The first Wham! album, "Fantastic", topped the U.K. charts in 1983. The group broke through in the U.S. the following year with "Wake Me Up Before You Go-Go", the first of three straight number one hits. The second of those chart-toppers was "Careless Whisper", billed as "Wham... featuring George Michael", the first sign that Michael, who sang lead and wrote the songs, was emerging as a solo entity. Ridgeley, it seemed, was having more fun chasing women and racing cars than recording songs. Nevertheless, Wham! continued through 1986, finishing their career at Wembley Stadium in England, after which the two split, and Michael went on to have more recording success, while Ridgeley's best effort reached only #130 on the U.S. charts. Ridgeley later moved to Monaco and tried his hand at Formula Three motor racing. Meeting with little success, he moved to Los Angeles in pursuit of a career in acting. When that didn't pan out, he returned to Britain permanently in 1990 and remained active in music, writing under various pseudonyms
Few could have guessed that the transition from teenybopper idol to serious singer/songwriter would go as smoothly as it did for George Michael. His first post-Wham! outing was "I Knew You Were Waiting (for Me)", a duet with Aretha Franklin that hit #1 in 1987 and earned Michael and Franklin a Grammy for Best R&B Performance by a Duo. Shortly afterward, Michael released the funky first single off the album, Faith, "I Want Your Sex," which, bolstered by a sexy video, quickly soared to #2. The album would eventually spin off four #1 hits: "Faith" (1987), the shimmering "Father Figure" (1988), the romantic ballad "One More Try" (1988), and "Monkey" (1988). "Kissing a Fool" hit #5 in 1989, further boosting the eight-million-selling album, 1988's bestselling selling L.P. and Grammy-winning Album of the Year.
Meanwhile, Michael continued, in his videos and media appearances, to cultivate a sex-symbol image, albeit a more rugged-leather, chin stubble, sneer-mature one than he had nurtured in Wham! But with the release of his second solo effort, "Listen Without Prejudice Vol. 1", in 1990, Michael surprised fans and industry insiders by shunning the press and saying he wouldn't make videos. The album peaked at #2 nonetheless, and there was a chart-topping hit, the sombre "Praying for Time" (#1, 1990). The danceable second single, "Freedom", whose lyrics spelled out Michael's decision to abandon his rock-star persona -- went to #8 (1990) and was made into a video, albeit without Michael's presence. (Instead, a bevy of supermodels appeared lip-syncing his vocals.) In late 1991, Michael was back on the charts with a #1 version of Elton John's "Don't Let the Sun Go Down on Me," recorded live with John.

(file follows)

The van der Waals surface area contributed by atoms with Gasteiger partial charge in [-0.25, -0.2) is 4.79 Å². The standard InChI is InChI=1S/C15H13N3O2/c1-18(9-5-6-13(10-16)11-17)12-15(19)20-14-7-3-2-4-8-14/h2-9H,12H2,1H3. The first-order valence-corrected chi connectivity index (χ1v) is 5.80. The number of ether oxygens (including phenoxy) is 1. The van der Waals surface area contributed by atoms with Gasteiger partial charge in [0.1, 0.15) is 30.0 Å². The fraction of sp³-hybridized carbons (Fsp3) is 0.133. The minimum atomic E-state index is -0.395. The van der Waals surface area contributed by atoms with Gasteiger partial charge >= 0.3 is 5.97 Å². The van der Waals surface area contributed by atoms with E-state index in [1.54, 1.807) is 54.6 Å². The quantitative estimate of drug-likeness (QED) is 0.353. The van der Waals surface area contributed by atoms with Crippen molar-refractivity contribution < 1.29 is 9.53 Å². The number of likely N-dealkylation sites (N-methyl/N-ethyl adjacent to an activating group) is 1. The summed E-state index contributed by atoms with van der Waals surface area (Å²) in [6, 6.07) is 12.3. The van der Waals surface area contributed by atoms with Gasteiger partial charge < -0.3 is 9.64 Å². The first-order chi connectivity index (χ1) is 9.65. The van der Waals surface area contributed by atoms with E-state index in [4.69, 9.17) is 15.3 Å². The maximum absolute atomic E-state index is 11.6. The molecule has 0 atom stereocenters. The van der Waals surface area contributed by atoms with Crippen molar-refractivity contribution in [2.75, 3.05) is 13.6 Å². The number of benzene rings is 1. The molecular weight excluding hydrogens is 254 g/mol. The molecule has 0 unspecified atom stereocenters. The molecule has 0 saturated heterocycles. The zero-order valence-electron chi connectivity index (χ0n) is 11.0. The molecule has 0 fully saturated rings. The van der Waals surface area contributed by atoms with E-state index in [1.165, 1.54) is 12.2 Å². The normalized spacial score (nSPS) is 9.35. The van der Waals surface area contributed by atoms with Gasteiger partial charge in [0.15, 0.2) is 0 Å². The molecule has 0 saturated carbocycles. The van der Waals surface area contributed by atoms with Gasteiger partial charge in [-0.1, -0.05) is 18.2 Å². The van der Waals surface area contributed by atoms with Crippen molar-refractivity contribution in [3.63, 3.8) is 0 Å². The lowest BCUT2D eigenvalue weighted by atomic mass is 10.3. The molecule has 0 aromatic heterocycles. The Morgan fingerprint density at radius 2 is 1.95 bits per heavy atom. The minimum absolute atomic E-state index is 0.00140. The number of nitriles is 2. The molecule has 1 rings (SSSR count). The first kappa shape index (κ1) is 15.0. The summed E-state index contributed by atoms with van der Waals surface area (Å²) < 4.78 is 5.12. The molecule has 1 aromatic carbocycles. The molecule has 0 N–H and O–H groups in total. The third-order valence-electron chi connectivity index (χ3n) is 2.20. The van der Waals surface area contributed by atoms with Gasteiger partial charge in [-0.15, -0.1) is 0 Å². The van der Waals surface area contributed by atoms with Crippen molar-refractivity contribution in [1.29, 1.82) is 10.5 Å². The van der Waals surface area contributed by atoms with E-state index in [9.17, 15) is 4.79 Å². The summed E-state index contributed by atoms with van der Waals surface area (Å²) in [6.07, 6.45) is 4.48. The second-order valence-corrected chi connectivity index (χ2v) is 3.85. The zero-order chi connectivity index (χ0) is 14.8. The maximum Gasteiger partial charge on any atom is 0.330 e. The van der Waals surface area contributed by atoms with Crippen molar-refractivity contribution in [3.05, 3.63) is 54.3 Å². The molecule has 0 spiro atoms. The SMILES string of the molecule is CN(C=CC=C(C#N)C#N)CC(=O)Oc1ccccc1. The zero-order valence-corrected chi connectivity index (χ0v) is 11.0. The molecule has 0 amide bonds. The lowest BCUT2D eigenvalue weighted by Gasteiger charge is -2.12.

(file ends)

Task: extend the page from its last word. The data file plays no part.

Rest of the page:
A year later, Michael announced that he would take legal action to terminate his contract with Sony Music-the corporation that took over his label, Columbia Records. He charged that Sony, still wishing to package Michael as a sex symbol, lacked respect for his artistic expression and that it only half-heartedly supported his projects benefiting the AIDS cause, among them his duet with Elton John and his four-track contribution to a compilation album called Red Hot + Dance.
In 1993, Sony grudgingly granted Hollywood Records permission to release "Five Live", an EP of two cover songs performed by Michael on his 1991-92 tour and three from his appearance at the Freddie Mercury tribute concert in 1992, during which he sang Queen songs with surviving members of the band. All proceeds from the record went to the Phoenix Trust, an AIDS charity set up in Mercury's memory.
In June 1994 a London court rejected Michael's claim that his contract with Sony amounted to "restraint of trade" and upheld the $12-million contract the singer had signed with the company in 1988. At the time, Michael owed the label six more albums on a contract that could have run to 2003. Two months later, Michael filed an appeal of the verdict. As the legal battle continued, Michael was unable to release new product. Under a special arrangement, Michael's "Jesus for a Child" aired just once in England as part of an annual appeal to raise funds for needy children. After hearing the six-minute song, listeners pledged $32,000 to the charity.
After losing the appeal, Michael bought his way out his Columbia contract and signed with the music division of DreamWorks, a fledgling entertainment corporation founded by Steven Spielberg, Jeffrey Katzenberg, and David Geffen. In 1996, he released "Older", its sales clearly hampered by his long hiatus away from performing.
In 1998, Michael made tabloid headlines when he was arrested for lewd conduct in a men's public restroom at a park near his Beverly Hills home; following the incident, the singer appeared on CNN and publicly revealed his homosexuality. Michael was sued for $10 million by the police officer who arrested him. Beverly Hills cop Marcelo Rodriguez said the singer slandered him in interviews, according to the Associated Press. Michael pleaded no contest to the 1998 charge, and was ordered to perform 80 hours of community service, undergo counselling and pay a $910 fine. The hits collection, "Ladies & Gentlemen: The Best of George Michael", followed later that year.